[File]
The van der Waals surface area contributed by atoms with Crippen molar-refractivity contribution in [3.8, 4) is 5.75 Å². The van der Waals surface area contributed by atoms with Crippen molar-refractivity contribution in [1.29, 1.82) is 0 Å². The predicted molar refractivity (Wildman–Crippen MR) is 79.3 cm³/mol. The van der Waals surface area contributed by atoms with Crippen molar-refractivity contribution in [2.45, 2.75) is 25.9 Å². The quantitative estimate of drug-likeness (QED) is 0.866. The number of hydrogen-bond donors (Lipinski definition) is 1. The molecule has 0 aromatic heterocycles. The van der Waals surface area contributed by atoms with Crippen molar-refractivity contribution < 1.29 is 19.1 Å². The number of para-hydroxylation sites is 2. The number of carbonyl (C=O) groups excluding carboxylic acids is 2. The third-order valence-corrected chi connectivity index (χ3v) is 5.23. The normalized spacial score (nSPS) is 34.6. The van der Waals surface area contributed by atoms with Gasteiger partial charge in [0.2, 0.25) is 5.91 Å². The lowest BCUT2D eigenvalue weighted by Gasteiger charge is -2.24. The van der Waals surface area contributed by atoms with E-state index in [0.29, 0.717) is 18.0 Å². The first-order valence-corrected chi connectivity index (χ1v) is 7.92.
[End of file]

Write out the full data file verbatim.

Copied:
The van der Waals surface area contributed by atoms with Crippen molar-refractivity contribution in [3.8, 4) is 5.75 Å². The van der Waals surface area contributed by atoms with Crippen molar-refractivity contribution in [1.29, 1.82) is 0 Å². The predicted molar refractivity (Wildman–Crippen MR) is 79.3 cm³/mol. The van der Waals surface area contributed by atoms with Crippen molar-refractivity contribution in [2.45, 2.75) is 25.9 Å². The quantitative estimate of drug-likeness (QED) is 0.866. The number of hydrogen-bond donors (Lipinski definition) is 1. The molecule has 0 aromatic heterocycles. The van der Waals surface area contributed by atoms with Crippen molar-refractivity contribution < 1.29 is 19.1 Å². The number of para-hydroxylation sites is 2. The number of carbonyl (C=O) groups excluding carboxylic acids is 2. The third-order valence-corrected chi connectivity index (χ3v) is 5.23. The normalized spacial score (nSPS) is 34.6. The van der Waals surface area contributed by atoms with Gasteiger partial charge in [0.2, 0.25) is 5.91 Å². The lowest BCUT2D eigenvalue weighted by Gasteiger charge is -2.24. The van der Waals surface area contributed by atoms with E-state index in [0.29, 0.717) is 18.0 Å². The first-order valence-corrected chi connectivity index (χ1v) is 7.92.